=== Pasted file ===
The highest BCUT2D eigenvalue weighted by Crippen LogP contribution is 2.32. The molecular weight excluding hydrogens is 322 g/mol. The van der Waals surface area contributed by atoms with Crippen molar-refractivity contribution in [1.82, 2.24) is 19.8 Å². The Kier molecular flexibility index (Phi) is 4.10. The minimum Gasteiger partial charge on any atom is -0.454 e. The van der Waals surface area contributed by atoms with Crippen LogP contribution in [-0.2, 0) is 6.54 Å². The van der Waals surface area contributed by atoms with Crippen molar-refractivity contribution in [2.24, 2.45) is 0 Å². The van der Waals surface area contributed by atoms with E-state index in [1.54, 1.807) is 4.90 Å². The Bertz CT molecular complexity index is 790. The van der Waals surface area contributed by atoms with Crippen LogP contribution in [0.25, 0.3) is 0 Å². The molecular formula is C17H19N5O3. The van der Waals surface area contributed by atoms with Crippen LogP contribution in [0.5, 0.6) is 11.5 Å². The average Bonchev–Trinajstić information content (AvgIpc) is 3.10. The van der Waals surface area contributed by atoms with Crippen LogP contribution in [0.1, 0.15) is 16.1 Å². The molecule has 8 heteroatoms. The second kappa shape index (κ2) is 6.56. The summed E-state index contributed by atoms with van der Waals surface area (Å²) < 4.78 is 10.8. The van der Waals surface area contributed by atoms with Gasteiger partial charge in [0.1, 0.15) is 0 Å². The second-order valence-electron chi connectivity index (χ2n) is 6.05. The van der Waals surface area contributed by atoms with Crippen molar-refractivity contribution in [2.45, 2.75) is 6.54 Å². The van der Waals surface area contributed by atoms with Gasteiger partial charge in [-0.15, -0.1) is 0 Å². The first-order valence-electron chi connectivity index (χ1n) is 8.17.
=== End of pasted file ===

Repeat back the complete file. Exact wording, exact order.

The highest BCUT2D eigenvalue weighted by Crippen LogP contribution is 2.32. The molecular weight excluding hydrogens is 322 g/mol. The van der Waals surface area contributed by atoms with Crippen molar-refractivity contribution in [1.82, 2.24) is 19.8 Å². The Kier molecular flexibility index (Phi) is 4.10. The minimum Gasteiger partial charge on any atom is -0.454 e. The van der Waals surface area contributed by atoms with Crippen LogP contribution in [-0.2, 0) is 6.54 Å². The van der Waals surface area contributed by atoms with Crippen molar-refractivity contribution in [2.24, 2.45) is 0 Å². The van der Waals surface area contributed by atoms with E-state index in [1.54, 1.807) is 4.90 Å². The Bertz CT molecular complexity index is 790. The van der Waals surface area contributed by atoms with Crippen LogP contribution in [0.25, 0.3) is 0 Å². The molecular formula is C17H19N5O3. The van der Waals surface area contributed by atoms with Crippen LogP contribution in [0.5, 0.6) is 11.5 Å². The average Bonchev–Trinajstić information content (AvgIpc) is 3.10. The van der Waals surface area contributed by atoms with Crippen LogP contribution in [0.1, 0.15) is 16.1 Å². The molecule has 8 heteroatoms. The second kappa shape index (κ2) is 6.56. The summed E-state index contributed by atoms with van der Waals surface area (Å²) < 4.78 is 10.8. The van der Waals surface area contributed by atoms with Gasteiger partial charge in [0.1, 0.15) is 0 Å². The second-order valence-electron chi connectivity index (χ2n) is 6.05. The van der Waals surface area contributed by atoms with Crippen molar-refractivity contribution in [2.45, 2.75) is 6.54 Å². The van der Waals surface area contributed by atoms with Gasteiger partial charge in [-0.15, -0.1) is 0 Å². The first-order valence-electron chi connectivity index (χ1n) is 8.17.